Resolution on soil protection  
2021/2548(RSP) - 28/04/2021  

The European Parliament adopted by 605 votes to 55, with 41 abstentions, a resolution on soil protection.

The resolution highlighted that soil is an essential, complex, multifunctional and living ecosystem of crucial environmental and socioeconomic importance which performs many key functions and delivers services vital to human existence and ecosystem survival so that current and future generations can meet their own needs.

The Earth’s soils constitute the largest terrestrial carbon store and contain roughly 2 500 gigatons of carbon (1 gigaton = 1 billion metric tons), compared with 800 gigatons in the atmosphere and 560 gigatons in animal and plant life. Healthy soils are crucial for climate change mitigation as they remove approximately 25 % of the equivalent carbon emitted through the world’s fossil fuel use each year. The world’s cultivated soils have lost 50-70 % of their original carbon stock.

Although soil is very dynamic, it is also very fragile and is a non-renewable, finite resource, given the length of time soil formation requires, at a pace of around one centimetre of top soil every 1 000 years. This makes soil a very precious resource.

Several key threats to soil have been identified in the EU such as: climate change, sealing, compaction erosion, floods and landslides, droughts, hydrogeological instability, loss of soil organic matter, fires, storms, salinisation, contamination, loss of soil biodiversity, acidification and desertification. Most of these ongoing degradation processes are not adequately addressed or are not addressed at all in existing EU and national legislation.

Lack of EU legal framework

The resolution stressed that the lack of a comprehensive, adequate, coherent and integrated EU legal framework for protecting Europe’s land and soil resources has been identified as a key gap that contributes to the continuous degradation of many soils within the EU, reduces the effectiveness of the existing incentives and measures, and limits Europe’s ability to achieve its environmental, sustainable development and climate-related agenda and international commitments.

An earlier attempt to introduce a legal framework for soil protection in the EU was without success as it was withdrawn in May 2014 after being blocked for eight years by a minority of Member States in the Council.

A coherent and adequate EU soil protection policy is a prerequisite to achieve the objectives of the SDGs, the Paris Agreement and the European Green Deal, and in particular, the climate neutrality objective, the farm-to-fork strategy, the biodiversity strategy, the zero-pollution ambition, the bioeconomy strategy and other main environmental and societal challenges.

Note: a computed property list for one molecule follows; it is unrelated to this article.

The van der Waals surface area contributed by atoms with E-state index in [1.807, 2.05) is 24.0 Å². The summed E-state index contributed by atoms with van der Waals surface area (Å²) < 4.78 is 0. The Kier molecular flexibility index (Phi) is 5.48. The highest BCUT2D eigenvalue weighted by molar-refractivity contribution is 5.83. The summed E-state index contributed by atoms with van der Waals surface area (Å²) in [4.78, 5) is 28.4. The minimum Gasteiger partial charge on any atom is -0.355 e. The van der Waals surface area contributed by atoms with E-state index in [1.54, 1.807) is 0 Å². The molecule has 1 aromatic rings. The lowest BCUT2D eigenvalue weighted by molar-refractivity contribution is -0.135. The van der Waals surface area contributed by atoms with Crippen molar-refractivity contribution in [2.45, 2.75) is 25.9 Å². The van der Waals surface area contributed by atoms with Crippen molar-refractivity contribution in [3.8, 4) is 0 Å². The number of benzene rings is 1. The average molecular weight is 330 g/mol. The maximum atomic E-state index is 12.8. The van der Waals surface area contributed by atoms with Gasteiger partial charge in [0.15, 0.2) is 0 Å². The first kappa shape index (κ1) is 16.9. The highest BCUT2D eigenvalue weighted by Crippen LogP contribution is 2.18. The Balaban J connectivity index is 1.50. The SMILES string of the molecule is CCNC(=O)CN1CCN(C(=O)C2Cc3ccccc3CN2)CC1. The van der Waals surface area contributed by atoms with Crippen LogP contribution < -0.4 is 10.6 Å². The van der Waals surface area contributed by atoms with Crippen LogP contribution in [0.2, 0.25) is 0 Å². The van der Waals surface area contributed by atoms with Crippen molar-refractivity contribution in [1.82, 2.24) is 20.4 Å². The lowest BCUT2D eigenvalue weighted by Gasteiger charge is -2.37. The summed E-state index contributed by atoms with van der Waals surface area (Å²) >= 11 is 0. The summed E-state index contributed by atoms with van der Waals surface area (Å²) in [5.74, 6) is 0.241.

The importance of soil

Parliament underlined the multifunctional role of soil (provision of food, carbon sink, platform for human activities, biomass production, biodiversity pool, flood and drought prevention, source of raw materials, pharmaceutical and genetic resources, water and nutrient cycling, storage and filtering, storing of geological and archaeological heritage, etc.) and the resulting need to protect, sustainably manage and restore it, and preserve its capacity to fulfil its multiple roles by means of stable European-level and cross-border levels of intra-Community cooperation and with non-EU countries.

Coherent and integrated EU soil protection framework

Parliament called on the Commission to design an EU-wide common legal framework for the protection and sustainable use of soil, addressing all major soil threats, which shall include, inter alia:

- common definitions of soil, its functions, and criteria for its good status and sustainable use;

- objectives, indicators, including harmonised indicators, and a methodology for the continuous monitoring of and reporting on soil status;

- measurable intermediate and final targets with harmonised datasets and measures to tackle all identified threats and appropriate timelines, taking into consideration best practices learned from ‘first mover’ efforts and respecting land ownership rights;

- clarification of the responsibilities of different stakeholders;

- a mechanism for the sharing of best practices and training, as well as adequate control measures;

- effective integration with relevant policy targets and instruments.

- adopt regulatory measures to prevent and mitigate the pollution of soil by chemicals.

Financial support

The resolution called for sufficient financial support and incentives to promote soil protection, its sustainable management, conservation and restoration, and innovation and research via the common agricultural policy, cohesion policy, Horizon Europe and other available financial instruments.